The Bombay Company: Latin and Indian fusion in Rocketts Landing. (4821 Old Main St.; 266-4785;

Bottoms Up Pizza: The local stalwart of gourmet pizza, served in a cool setting. (1700 Dock St.; 644-4400;

Casa del Barco: Upscale Mexican comfort food along the Canal Walk. Also in Short Pump and Chesterfield. (320 S. 12th St.; 775-2628;

Carmela's: Wood-oven pizza from the folks behind Belmont Pizzeria. (3 N. 17th St.; 351-5711; Facebook) 

C'est Le Vin: Wine bar and eatery emphasizes local art. (15 N. 17th St.; 649-9463;

The Hard Shell: Seafood specialties and more. Also in Midlothian. (1411 E. Cary St.; 643-2333;

Havana '59: Cuban cooking and cocktails, with a third-floor open-air patio. (16 N. 17th St.; 780-2822).

Hot Chick: Lots of fried chicken, including an array of sandwich styles, plus other creative comfort food. (7. N. 17th St.; 596-9988;

LuLu's: Daily brunch, including a lobster and crab omelet and a chorizo frittata. (21 N. 17th St.; 343-9771;

Millie's: Daily brunch landmark features creative homemade fare, a retro-kitsch vibe – and the popular Devil's Mess. (2603 E. Main St.; 643-5512;

Oak & Apple: Barbecue meats (plus trout and jackfruit) from a charcoal smoker, plus creative BBQ-based chef's plates and sandwiches. (1814 E. Main St.; 477-3055;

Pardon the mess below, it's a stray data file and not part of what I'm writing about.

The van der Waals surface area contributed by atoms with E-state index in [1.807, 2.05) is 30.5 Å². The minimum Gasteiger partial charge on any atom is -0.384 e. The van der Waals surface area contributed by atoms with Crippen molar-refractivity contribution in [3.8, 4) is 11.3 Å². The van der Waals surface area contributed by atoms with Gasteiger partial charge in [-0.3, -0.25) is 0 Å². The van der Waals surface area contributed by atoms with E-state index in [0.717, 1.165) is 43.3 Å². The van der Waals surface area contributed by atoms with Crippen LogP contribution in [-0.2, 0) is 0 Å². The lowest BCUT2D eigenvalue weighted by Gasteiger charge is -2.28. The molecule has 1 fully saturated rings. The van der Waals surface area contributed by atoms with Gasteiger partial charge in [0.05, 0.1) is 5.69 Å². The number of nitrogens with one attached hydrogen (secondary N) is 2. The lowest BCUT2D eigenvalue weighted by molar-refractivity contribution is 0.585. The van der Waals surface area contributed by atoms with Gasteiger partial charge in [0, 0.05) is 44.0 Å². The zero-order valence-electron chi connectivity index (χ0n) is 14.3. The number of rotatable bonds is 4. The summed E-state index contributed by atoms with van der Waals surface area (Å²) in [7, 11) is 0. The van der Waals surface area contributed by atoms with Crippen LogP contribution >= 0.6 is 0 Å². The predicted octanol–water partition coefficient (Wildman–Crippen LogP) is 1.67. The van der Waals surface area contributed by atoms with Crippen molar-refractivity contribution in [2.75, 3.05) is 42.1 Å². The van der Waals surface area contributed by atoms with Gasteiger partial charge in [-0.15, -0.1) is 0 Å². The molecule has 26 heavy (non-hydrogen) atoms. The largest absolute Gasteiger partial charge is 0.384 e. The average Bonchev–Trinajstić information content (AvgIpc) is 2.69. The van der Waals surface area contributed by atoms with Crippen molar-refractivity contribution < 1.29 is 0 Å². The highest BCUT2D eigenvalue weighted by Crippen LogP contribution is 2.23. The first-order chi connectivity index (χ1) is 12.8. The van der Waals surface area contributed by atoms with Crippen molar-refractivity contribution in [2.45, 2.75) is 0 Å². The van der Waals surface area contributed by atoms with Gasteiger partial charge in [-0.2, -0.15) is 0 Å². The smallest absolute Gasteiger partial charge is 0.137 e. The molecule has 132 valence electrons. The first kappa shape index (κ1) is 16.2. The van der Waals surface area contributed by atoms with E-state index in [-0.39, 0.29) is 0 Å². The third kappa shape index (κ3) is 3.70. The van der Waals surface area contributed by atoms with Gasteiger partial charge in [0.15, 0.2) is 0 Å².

Poe's Pub: Bar patrons are treated like old friends, and everyday dishes shine. (2706 E. Main St.; 648-2120; Facebook)

Root Stock Provisions: Curated offerings for breakfast, lunch and early dinner, with handcrafted sodas and homemade ice cream. (1810 E. Main St.; 562-3695;

Sam Miller's: Lots of seafood, plus steaks and more, at the longtime local fixture. (1823 E. Main St.; 644-5654;

Tio Pablo: Street-food-inspired eatery shines with Salvadoran pupusas and Mexican fare. (1703 E. Franklin St.; 643-4828;

The Tobacco Company: Prime rib leads the way at this local fixture for beef, seafood and other classics. (1201 E. Cary St.; 782-9555;

23rd & Main Kitchen & Taproom: Delicious burgers, fire-roasted pizzas, entrées and adult beverages. (2302 E. Main St.; 788-7077;



Anokha: The flavors and spices of India, with Western cooking techniques. (4015 Lauderdale Drive; 360-8686;

Bartizan: Wide-ranging menu from cast-iron pizza to duck and dumplings, plus chef's tasting option. (4035 Whittall Way; 360-7475;

Burger Bach: New Zealand-inspired gastropub features grass-fed beef and lamb burgers, and more. Also in Carytown and Midlothian. (2225 Old Brick Road; 716-6748;

The Grapevine: Large selection (and portions) of Greek and Italian classics. (11055 Three Chopt Road; 440-9100;

Hondos Prime: Chophouse has an extensive menu of steaks and more, as well as lunch and Sunday brunch. (4120 Cox Road; 968-4323;